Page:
Harvesting them for profit first began in Canada, where it has become a big business along the country’s east coast. But the practice has now reached other parts of the world.
Entrepreneur and environmentalist, Abdulla Al-Shehi, is working with the United Arab Emirates’ iceberg project. Water scarcity poses a great risk in the country, as climate change brings with it rising temperatures to what is already one of the hottest places on the planet.
“On average a gigantic iceberg can provide a million people water for 3-5 years,” he claims. “So why not take advantage of what nature can offer us? I hope one day to bring icebergs to the Arabian Peninsula.”
Yet the journey poses risks. Due to their size icebergs can flip over in transit, causing fatal accidents. They must be also wrapped in specially designed insulated material to reduce the melting rate during the journey. It is no surprise that the process can therefore be expensive.
The UAE Iceberg project will start by harvesting a smaller iceberg and taking it to Perth in Western Australia or Cape Town in South Africa.
“The estimated cost ranges from $60-80m (£42-57m) and the full project will likely cost around $150-200m,” says Mr Al-Shehi.
Is the ocean the answer?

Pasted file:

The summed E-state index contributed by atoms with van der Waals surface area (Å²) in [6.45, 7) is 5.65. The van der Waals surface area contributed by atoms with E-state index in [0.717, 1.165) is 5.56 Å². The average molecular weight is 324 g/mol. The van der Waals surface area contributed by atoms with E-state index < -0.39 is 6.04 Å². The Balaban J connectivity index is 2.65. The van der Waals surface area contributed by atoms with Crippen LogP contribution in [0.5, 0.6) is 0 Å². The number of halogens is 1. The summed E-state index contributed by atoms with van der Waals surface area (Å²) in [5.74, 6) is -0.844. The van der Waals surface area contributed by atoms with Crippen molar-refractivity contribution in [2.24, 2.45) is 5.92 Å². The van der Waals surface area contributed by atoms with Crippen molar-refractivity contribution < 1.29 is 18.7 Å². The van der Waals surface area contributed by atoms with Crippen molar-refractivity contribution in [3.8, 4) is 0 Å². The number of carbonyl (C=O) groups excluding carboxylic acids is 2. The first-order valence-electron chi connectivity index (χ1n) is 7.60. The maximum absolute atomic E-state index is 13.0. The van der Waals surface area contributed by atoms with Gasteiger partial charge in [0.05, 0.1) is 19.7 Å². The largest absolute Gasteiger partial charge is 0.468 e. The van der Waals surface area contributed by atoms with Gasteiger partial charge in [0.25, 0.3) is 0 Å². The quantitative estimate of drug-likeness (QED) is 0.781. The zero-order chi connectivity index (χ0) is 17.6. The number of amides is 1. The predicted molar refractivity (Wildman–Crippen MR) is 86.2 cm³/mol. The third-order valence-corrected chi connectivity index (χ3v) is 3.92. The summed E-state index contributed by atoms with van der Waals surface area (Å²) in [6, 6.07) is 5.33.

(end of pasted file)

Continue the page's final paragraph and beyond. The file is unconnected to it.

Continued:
While the kinks are still worked out of iceberg harvesting, there are other more reliable methods using the world’s oceans. In the past, many civilizations have removed salt from the seawater – a process called desalination – using heat.
Nowadays, desalinisation is done using seawater reverse osmosis. Some governments own desalination plants that provide water to the population, while others rely on private firms to run them.
Water provider giant Dupont, based in Delaware, processes 25 million US gallons (94 million litres) of water every minute at its plants around the world.
“The process allows water to pass through a filter while salts get separated. As a result, two streams are generated, one with drinkable water and one with high levels of salt,” says Verónica García Molina, global market leader of DuPont Water Solutions.
“The stream with high concentrations in salts is directed back to the sea, but thanks to proper dilution mechanisms and processes there is no impact in the sea.”
Yet while modern plants may have little to no impact on the sea, the same cannot be said for older factories that still use less advanced desalination methods. These are still pumping high levels of brine back into the ocean which can wreak havoc on ecosystems by reducing oxygen levels and increasing salt content.
A large majority of these older plants are located in the Middle East, where 55% of desalination brine is pumped back into the oceans.
Another major criticism of desalination is that it takes a tremendous amount of energy to process seawater, usually driven by highly polluting fossil fuels.
However, Ms Molina says advances in technology in recent years have made it one of the most viable solutions to solving water shortages around the world.
“Energy required for seawater reverse osmosis has been reduced by more than three times in the last decades and today it consumes four-five times or less energy than the old thermal processes,” she adds.
But it is not clear if these solutions will be enough. As global water resources grow increasingly scarce, the race is on for scientists to come up with other answers that have little to no impact on already-stressed ecosystems.